Musings

Weekly Musing: Make Every Word Count

Word counts. A metric many of us writers become obsessed with. How many words did I write today, this week, this month, this year? Do I count new words for my revision when I’ve just deleted an entire page, scene, or chapter? Do I delete the cut words from my overall word count? Do word counts even matter? How the hell can one tell a story in just 500 words or less? How the hell can someone tell a story in more than 2,000 words? Those two little words sound simple but can cause a lot of anxiety for some.

To me there are two definitions of word count. The first one is the one which refers to actual word production or output. This year is the first year I’ve personally started to track my output. It’s kind of eye-opening in many respects. My own personal rule is to only count new words written in relation to a novel, short story, or blog post. I don’t count other stuff like FB posts or writing in my personal journal. At first I thought this made a lot of sense but whenever I revise, how the heck do I count that? I still haven’t quite figured it out and doubt I will by the end of the year.

Another thing that opened my eyes is by keeping track of my approximate production, I see just how much or little I write. I admit I don’t write every day since I like to let things sit for a bit, have an inability to juggle a bunch of stories at one time, or if I’m doing research. And occasionally real life wants in like knocking me down with a migraine or something else.

It’s interesting seeing how much I’ve gotten done by month. For example, for the first quarter of this year I wrote approximately 105,518 words. That’s a lot but doesn’t tell the whole story. January and February, when I was focused on working on my novel’s rough draft, my production was huge while March’s numbers were much smaller. But while March’s numbers weren’t big, that doesn’t necessarily translate into being less productive because I drafted, finalized, and submitted one story as well drafting two other stories for upcoming deadlines. That’s a lot more ‘storytelling’ if you will, then what took place in January and February.

The other definition of word count is one defined by guidelines from various publishers. Flash fiction is usually any story with a count of up to 1,000 words. To be considered a short story, the word count can be up to 20,000 words although I personally have yet to see any calls for stories anywhere near that length. 10,000 words max is the highest limit I’ve seen and that’s only be a scant few times. The average seems to be from 1,000 to 5,000 words. Within the novella camp, the word count definition gets even more confusing. Again, depending on whoever’s guidelines an author is looking at, a novella can be up to 40,000 words. Or more. Who knows. And when talking about novels, that’s wide open. Some shorter works like Eli Wiesel’s Night I’ve seen classified as a novel even though it’s about 100 pages. Yet there are plenty of books well north of 600, 770, 800, or 900 pages.

Numbers and writers don’t mix usually so throwing out that simple term word count is scary. It’s amazing to think regardless if a writer bangs out a ton of words in a year or relatively little that both paths can lead to success. Or those people I know who can easily tell a story is as few words as possible while I feel utterly incapable of telling a story in no less than 3,000 words can lead to success.

With word counts in all their forms, whether personal or professional, we once again see that there is no one correct, or easy, path to success. Just make every word count.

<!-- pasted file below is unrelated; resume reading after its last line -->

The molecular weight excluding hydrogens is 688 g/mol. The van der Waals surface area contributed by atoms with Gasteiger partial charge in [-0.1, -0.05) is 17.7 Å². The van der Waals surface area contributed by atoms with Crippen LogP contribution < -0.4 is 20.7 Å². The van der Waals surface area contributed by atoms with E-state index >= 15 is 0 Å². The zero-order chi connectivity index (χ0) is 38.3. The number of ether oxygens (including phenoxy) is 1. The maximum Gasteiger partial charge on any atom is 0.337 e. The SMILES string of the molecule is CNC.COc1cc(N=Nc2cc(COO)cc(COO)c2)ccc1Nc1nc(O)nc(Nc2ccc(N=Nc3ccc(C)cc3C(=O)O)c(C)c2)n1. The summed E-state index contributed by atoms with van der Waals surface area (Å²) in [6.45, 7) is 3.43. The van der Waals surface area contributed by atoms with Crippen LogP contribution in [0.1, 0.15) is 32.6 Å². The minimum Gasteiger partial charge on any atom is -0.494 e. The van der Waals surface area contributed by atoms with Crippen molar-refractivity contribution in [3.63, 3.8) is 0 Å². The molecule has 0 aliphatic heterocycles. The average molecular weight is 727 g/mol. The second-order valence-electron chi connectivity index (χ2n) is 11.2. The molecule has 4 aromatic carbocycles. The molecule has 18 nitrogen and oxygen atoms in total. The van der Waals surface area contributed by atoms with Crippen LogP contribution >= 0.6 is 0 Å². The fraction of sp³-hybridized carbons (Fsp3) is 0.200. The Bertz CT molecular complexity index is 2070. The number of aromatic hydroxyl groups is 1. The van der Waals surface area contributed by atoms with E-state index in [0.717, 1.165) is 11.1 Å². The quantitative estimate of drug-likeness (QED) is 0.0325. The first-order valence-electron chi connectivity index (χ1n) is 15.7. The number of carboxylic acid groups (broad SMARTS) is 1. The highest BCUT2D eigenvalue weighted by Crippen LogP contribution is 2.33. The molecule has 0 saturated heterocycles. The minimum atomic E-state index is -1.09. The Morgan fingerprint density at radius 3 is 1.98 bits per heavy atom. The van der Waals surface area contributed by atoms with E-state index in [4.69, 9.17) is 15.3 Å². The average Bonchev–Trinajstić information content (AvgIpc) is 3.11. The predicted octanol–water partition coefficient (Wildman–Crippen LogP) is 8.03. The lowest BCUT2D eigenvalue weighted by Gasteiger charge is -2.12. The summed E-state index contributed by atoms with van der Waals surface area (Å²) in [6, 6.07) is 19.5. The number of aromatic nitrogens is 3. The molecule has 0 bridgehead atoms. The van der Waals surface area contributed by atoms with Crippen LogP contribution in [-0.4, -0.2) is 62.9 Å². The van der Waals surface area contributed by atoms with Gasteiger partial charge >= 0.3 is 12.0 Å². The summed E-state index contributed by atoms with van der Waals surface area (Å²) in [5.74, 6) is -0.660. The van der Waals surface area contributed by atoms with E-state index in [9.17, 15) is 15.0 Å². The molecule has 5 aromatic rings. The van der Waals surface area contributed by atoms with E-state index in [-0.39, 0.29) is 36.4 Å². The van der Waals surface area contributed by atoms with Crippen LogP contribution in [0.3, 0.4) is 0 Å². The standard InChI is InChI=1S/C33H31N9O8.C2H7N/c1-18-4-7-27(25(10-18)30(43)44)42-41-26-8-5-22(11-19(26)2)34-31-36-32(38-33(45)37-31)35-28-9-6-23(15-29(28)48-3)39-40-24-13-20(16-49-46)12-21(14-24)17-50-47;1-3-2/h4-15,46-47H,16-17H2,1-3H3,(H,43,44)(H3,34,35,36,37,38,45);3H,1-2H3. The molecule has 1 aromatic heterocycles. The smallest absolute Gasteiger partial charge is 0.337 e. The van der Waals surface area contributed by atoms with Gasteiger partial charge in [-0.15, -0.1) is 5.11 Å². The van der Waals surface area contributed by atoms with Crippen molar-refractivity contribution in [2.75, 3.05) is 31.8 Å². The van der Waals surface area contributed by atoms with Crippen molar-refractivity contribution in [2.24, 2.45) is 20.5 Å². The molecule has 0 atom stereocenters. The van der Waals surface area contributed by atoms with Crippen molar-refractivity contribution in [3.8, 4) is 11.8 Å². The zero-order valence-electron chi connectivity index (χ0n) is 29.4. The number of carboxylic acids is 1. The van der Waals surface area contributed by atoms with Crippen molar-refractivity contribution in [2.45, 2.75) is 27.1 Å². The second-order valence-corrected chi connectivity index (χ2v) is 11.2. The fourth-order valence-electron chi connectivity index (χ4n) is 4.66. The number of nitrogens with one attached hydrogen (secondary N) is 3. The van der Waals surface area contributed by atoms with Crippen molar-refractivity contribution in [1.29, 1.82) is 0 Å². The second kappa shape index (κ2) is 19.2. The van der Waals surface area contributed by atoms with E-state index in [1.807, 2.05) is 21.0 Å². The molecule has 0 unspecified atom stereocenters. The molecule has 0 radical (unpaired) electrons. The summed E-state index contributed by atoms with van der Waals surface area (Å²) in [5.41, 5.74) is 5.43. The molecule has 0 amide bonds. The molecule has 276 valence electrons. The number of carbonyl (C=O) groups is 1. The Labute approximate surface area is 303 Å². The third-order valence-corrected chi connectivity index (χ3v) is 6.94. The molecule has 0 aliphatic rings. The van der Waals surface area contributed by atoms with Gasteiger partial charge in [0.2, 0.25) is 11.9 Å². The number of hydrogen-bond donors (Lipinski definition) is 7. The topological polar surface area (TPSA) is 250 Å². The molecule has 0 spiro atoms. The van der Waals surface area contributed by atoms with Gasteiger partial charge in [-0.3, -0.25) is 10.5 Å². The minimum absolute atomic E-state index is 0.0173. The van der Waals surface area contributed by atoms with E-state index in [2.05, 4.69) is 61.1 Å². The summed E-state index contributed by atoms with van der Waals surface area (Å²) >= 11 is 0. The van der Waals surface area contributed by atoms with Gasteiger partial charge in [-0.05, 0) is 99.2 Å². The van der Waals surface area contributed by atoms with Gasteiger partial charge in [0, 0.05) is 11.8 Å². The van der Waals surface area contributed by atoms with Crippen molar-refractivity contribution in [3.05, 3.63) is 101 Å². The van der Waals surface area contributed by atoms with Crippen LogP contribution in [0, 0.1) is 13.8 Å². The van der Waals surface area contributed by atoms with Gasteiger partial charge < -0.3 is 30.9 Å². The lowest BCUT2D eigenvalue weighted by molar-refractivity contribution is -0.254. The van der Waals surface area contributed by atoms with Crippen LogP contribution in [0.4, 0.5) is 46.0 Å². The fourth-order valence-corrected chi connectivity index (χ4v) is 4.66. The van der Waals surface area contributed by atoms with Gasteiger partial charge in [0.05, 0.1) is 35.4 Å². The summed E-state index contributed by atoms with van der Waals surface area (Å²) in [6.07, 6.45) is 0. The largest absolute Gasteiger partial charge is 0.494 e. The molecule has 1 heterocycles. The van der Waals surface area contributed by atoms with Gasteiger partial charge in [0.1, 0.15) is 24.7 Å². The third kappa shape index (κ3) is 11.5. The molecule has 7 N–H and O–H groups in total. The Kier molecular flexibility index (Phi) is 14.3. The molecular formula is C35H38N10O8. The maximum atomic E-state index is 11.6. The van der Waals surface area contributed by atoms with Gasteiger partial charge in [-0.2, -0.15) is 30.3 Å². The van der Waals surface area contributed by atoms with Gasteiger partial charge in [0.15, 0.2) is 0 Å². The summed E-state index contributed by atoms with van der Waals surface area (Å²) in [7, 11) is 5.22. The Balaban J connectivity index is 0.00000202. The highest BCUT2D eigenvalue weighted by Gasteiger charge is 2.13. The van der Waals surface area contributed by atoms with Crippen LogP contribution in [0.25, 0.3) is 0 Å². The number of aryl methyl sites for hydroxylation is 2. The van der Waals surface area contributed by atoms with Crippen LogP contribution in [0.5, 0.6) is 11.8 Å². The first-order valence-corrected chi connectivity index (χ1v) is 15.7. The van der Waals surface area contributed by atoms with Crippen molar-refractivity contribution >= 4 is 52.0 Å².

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Musings

Weekly Musing: NaNo Check-in #1

Ahhh, so NaNo has officially started! This week leading up to November 1st has been one filled with anxiety, fear, and self-doubt because of the realization of what I am about to embark upon. A novel. At least 50,000 words. In 30 days. Needless to say a lot of this week trying to figure out if what I’m doing is the right thing.

My original intention this week was to prep for November 1st. What that looked like consisted of quasi-finalizing an outline, review my notes, and dust off the tri-fold board which serves as a brief timeline of events I want to incorporate into my novel. All the organizational stuff to satisfy my efficient personality. But the internal struggle of ‘Now I have to sit down and write the damn thing’ kicked in and took over.

Sure I got some things done. I tried something different and instead of prepping an extensive outline, I did a one page synopsis of what each of my main character’s story is. I included how their story starts, briefly what will happen to them, and what the ending looked like for each of them. Another thing I got done was to put into a folder maps of Wales and England, character sheets for my main characters, printed off scene ideas, and organized my notebooks of research. I also dusted off some of the research stored on EverNote and downloaded the app for my phone.

Even with the prepping, I couldn’t ease my mind. It’s a daunting task and I know I’m not ready for it. I spent a good portion of Halloween looking at NaNo’s website as a way of calming myself down and to get inspiration.

One of the best threads was about rewarding yourself as you go along. Many people were going to do daily rewards for hitting their word count. Candy was a popular one. Others planned on rewarding themselves with video game time, going to a movie, knitting, spending time with friends and family, etc.

I hadn’t thought about doing this but it makes a lot of sense. My goal isn’t so much a word count but time spent writing. One of the biggest things I’ve struggled with this year is the amount of time I’m physically writing. My goal is to write 3 hours each day. If I reach that, I get a piece of leftover Halloween candy. For every 5,000 words I hit, I’ll play a few hours of BioShock Infinite. When I’ve hit 25,000 words, I’ll pick something small from the shop on NaNo’s website and treat myself to a nice lunch. When I hit the big 50,000 word count, I’ll take myself out to a nice dinner and get myself something else from NaNo’s store. The extra kicker will be if I’m finished with the novel at that point, I get an extra special reward. If the novel isn’t finished, though, then that’s okay and when it is finished, I’ll give myself that extra special reward then.